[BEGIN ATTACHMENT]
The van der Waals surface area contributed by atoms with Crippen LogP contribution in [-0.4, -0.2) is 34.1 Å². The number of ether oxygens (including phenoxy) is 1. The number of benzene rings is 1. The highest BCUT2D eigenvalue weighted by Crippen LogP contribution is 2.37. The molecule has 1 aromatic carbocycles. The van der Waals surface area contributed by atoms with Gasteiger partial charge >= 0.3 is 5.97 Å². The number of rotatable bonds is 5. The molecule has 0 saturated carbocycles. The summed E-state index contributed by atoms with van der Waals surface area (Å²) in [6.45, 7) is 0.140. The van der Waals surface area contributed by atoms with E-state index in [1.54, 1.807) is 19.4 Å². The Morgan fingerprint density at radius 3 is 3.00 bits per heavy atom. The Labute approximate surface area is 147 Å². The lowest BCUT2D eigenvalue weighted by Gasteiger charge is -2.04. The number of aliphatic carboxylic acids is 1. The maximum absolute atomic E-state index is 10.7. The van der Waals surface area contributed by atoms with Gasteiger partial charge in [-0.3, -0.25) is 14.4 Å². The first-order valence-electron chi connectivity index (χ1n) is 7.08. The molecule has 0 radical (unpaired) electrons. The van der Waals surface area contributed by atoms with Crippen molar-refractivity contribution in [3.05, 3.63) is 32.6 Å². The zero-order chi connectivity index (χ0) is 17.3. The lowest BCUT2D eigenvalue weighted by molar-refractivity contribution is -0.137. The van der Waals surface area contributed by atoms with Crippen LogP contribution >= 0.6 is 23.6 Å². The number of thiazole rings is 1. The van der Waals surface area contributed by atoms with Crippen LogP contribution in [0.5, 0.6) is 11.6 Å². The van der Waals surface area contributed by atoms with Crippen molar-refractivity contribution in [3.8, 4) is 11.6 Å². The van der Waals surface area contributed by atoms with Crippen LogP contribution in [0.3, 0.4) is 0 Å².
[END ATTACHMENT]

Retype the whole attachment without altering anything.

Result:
The van der Waals surface area contributed by atoms with Crippen LogP contribution in [-0.4, -0.2) is 34.1 Å². The number of ether oxygens (including phenoxy) is 1. The number of benzene rings is 1. The highest BCUT2D eigenvalue weighted by Crippen LogP contribution is 2.37. The molecule has 1 aromatic carbocycles. The van der Waals surface area contributed by atoms with Gasteiger partial charge >= 0.3 is 5.97 Å². The number of rotatable bonds is 5. The molecule has 0 saturated carbocycles. The summed E-state index contributed by atoms with van der Waals surface area (Å²) in [6.45, 7) is 0.140. The van der Waals surface area contributed by atoms with E-state index in [1.54, 1.807) is 19.4 Å². The Morgan fingerprint density at radius 3 is 3.00 bits per heavy atom. The Labute approximate surface area is 147 Å². The lowest BCUT2D eigenvalue weighted by Gasteiger charge is -2.04. The number of aliphatic carboxylic acids is 1. The maximum absolute atomic E-state index is 10.7. The van der Waals surface area contributed by atoms with Gasteiger partial charge in [-0.3, -0.25) is 14.4 Å². The first-order valence-electron chi connectivity index (χ1n) is 7.08. The molecule has 0 radical (unpaired) electrons. The van der Waals surface area contributed by atoms with Crippen molar-refractivity contribution in [3.05, 3.63) is 32.6 Å². The zero-order chi connectivity index (χ0) is 17.3. The lowest BCUT2D eigenvalue weighted by molar-refractivity contribution is -0.137. The van der Waals surface area contributed by atoms with Crippen LogP contribution >= 0.6 is 23.6 Å². The number of thiazole rings is 1. The van der Waals surface area contributed by atoms with Crippen LogP contribution in [0.5, 0.6) is 11.6 Å². The van der Waals surface area contributed by atoms with Crippen molar-refractivity contribution in [3.8, 4) is 11.6 Å². The van der Waals surface area contributed by atoms with Crippen LogP contribution in [0.3, 0.4) is 0 Å².